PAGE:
Covelo family lacks closure for missing Native woman Khadijah Britton, who disappeared four years ago
Gerald “Bam” Britton III was 15 when his older sister, Khadijah Britton, disappeared.
Now, he’s 18 and attends Northwest Indian College in Belligham, Wash., where he plays basketball, a sport he and his sister loved to play together.
“I wish she could see me now,” he said.
Britton would be 28 if she were alive, but her family knows it’s unlikely she will be found alive after all these years. They just want closure. And to bury her body.
More than four years ago, Khadijah, a member of the Wailacki Round Valley Indian Tribe, was seen being pulled into a car at gunpoint in Covelo.
It was less than a week after she told police and domestic violence counselors that her boyfriend had tried to kill her with a hammer.
On May 5, which is National Missing Or Murdered Indigenous Persons Awareness Day, her family attended a candlelight vigil and rally in Coyote Valley. Khadijah, along with dozens of other women in Northern California, was mourned and remembered.
This year someone placed a red dress on one of the banners calling attention to Britton’s disappearance, a symbol that originated in Canada to honor the spirits of missing and murdered Indigenous women and girls.
Beside her poster on Covelo Road lies a wooden cross, strung with dream catchers and flowers. It’s a grave marker for another Native American woman ― Rachel Sloan.
Sloan, a member of the Cahto tribe, disappeared in 2012.
A year later, her burned remains were found in an abandoned refrigerator about 10 miles south of Laytonville. Her homicide has not been solved.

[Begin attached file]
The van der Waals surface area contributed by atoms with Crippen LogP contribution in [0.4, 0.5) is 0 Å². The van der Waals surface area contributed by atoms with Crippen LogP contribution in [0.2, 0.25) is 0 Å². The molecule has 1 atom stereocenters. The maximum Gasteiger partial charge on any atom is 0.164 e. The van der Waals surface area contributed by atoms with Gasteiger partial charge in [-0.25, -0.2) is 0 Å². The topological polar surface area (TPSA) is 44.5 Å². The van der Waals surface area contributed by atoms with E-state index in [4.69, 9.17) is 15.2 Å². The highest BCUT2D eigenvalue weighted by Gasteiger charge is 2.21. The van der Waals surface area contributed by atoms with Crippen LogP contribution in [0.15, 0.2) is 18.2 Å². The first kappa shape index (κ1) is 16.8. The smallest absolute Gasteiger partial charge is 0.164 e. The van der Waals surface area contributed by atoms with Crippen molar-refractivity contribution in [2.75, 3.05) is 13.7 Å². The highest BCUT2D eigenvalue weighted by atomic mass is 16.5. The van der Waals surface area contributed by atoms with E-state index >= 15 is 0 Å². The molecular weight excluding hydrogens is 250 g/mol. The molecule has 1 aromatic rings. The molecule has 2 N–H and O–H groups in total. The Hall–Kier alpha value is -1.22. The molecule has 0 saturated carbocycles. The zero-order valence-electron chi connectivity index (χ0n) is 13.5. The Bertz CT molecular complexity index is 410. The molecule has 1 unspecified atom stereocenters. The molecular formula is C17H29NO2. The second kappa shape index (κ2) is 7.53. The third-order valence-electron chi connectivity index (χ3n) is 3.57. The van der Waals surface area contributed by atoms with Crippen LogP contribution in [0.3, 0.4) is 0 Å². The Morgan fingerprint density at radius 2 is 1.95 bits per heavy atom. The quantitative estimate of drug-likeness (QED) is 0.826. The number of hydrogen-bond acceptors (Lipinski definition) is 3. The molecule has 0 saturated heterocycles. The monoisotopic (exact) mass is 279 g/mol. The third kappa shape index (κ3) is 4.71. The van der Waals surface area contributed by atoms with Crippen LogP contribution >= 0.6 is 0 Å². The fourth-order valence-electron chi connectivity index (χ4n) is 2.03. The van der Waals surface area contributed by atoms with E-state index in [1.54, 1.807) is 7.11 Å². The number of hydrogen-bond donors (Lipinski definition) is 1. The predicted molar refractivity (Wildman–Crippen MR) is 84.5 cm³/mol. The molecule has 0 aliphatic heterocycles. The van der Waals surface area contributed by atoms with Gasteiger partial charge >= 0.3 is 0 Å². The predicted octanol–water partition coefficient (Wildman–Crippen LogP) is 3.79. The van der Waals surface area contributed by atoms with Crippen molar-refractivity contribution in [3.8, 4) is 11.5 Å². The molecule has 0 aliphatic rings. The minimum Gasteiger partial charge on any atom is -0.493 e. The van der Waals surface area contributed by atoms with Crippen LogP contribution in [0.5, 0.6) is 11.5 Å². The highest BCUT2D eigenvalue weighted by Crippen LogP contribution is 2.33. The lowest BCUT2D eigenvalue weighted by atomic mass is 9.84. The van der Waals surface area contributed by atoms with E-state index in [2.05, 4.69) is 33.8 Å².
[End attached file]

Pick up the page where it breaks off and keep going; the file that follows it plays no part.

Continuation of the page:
“It's just sad that you see two young girls in their early 20s and that you have those kinds of memorials ― it’s just sad,” said Laura Betts, Khadijah’s aunt.
Betts said it’s hard for the family, especially for Khadijah’s siblings who were so young when she disappeared.
Betts and Bam says that their family is disappointed with the way law enforcement handled the case.
The lack of timely investigation and follow-ups wasted precious time, they said.
“They put us in a database and then nothing is done or followed up on,” Betts said.
Recently, Betts was driving her two-year-old nephew home when he said “Aunt Dory! Aunt Dory!”
“I could just hear (Khadijah’s) little voice again, because she also couldn’t pronounce ‘Aunt Laurie,’” Betts said. Betts giggled at first before she was overcome with grief and sobbed.
“I wear her bracelet every day” Bam said. It’s red and yellow and it says “Justice for Khadijah.” It also contains an anonymous tip line number for information in her case, 707-234-2100.
“I think about her every day,” he said.
You can reach Staff Writer Alana Minkler at 707-526-8511 or email@example.com. On Twitter @alana_minkler.
Breaking news & general assignment reporter, The Press Democrat
The world is filled with stories that inspire compassion, wonder, laughs and even tears. As a Press Democrat reporter covering breaking news, tribes and youth, it’s my goal to give others a voice to share these stories.